Vauxhall has got more sensible with the Astra’s pricing – it’s actually cheaper to buy than its predecessor – and that makes it an affordable option in a class where prices are creeping ever upwards. This, along with the impressive efficiency of many of the engines, will also keep tax costs down for company car drivers. The 134bhp diesel version we’ve tried returns official figures of 72.4mpg and 103g/km CO2 emissions, while the cleanest Astra, the lower-powered diesel fitted with stop/start and small wheels, is capable of 91.2mpg and 82g/km. A small word of caution, though: traditionally, Vauxhall’s resale values haven’t been all that strong, so you’ll probably take a bit of a financial hit when the time comes to sell the car on.
According to the Warranty Direct Reliability Index, Vauxhall couldn’t be any more average in the reliability stakes. The brand sits slap-bang in the middle of the table of the study’s manufacturer rankings. That said, the last Astra was by no means the firm’s most reliable car, with a below-average rating, but since that car and the latest car have very little in common from a mechanical point of view, you’d hope that situation would improve. The three-year/60,000-mile warranty cover you get is pretty standard, but some rival manufacturers are a lot more generous.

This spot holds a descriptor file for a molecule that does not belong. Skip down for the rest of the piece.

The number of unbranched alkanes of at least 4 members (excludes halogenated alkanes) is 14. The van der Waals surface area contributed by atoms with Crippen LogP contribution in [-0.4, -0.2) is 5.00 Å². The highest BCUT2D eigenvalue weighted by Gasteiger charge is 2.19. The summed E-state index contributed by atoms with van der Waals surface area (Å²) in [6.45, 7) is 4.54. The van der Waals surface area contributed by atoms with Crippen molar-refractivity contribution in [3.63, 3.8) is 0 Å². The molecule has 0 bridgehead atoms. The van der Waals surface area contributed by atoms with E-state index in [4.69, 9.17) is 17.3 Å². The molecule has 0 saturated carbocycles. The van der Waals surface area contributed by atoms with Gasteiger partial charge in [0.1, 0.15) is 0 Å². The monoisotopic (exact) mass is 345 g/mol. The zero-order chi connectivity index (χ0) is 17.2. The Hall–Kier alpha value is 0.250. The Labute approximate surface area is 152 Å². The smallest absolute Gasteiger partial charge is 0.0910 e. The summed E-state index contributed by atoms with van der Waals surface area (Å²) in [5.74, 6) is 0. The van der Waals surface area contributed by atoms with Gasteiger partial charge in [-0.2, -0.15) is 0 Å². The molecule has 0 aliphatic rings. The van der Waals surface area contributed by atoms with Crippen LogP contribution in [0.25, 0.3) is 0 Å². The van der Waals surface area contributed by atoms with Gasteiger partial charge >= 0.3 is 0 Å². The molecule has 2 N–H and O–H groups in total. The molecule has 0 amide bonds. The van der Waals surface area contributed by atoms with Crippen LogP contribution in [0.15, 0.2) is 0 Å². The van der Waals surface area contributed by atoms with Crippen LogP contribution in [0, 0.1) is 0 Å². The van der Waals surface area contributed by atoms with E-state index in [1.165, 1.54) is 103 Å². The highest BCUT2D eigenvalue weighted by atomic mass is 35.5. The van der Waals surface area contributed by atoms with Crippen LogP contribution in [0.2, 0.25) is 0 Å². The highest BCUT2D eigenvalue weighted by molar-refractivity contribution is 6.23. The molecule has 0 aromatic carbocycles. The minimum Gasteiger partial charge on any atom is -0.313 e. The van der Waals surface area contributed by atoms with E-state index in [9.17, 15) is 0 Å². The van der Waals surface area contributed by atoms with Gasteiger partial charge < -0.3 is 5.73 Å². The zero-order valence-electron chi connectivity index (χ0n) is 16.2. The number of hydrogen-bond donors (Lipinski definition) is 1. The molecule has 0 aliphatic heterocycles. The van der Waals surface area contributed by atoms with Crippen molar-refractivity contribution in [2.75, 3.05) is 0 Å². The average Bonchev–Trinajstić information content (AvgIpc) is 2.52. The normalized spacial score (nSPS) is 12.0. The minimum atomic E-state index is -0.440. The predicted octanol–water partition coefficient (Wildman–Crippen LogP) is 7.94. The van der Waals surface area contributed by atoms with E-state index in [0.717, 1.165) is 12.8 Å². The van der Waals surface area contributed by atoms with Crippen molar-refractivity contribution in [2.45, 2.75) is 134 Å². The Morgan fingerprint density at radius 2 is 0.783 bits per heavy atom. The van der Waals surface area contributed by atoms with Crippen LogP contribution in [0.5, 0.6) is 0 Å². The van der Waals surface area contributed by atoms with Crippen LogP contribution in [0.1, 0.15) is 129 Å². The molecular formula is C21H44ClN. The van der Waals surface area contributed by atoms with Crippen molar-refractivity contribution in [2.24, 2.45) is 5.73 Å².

The car has been tested by Euro NCAP, and achieved the full five-star rating, but the amount of safety kit you get with your Astra depends on which trim level you go for. Lower-spec cars come with six airbags and a stability control system, but from SRi trim upward, you also get an additional suite of active safety systems that includes Lane Departure Warning, Lane Keep Assist and Autonomous City Braking.
Even entry-level Design models have most of the goodies you want, including air-con, DAB radio, Bluetooth, cruise control and four powered windows, while Techline trim adds sat-nav and a leather steering wheel. Energy trim does without the nav but features bigger wheels and heating for the front seats and steering wheel, while SRi cars come with sports seats, front foglamps and Onstar. Range-topping Elite models have climate control, leather upholstery, electrically adjustable front seats and heated rear seats, as well as USB charging sockets for those in the back.
Because it’s a good all-rounder. Good to drive, well equipped, affordable to buy and run, and practical enough for a small family, it does all the jobs an Astra should do well.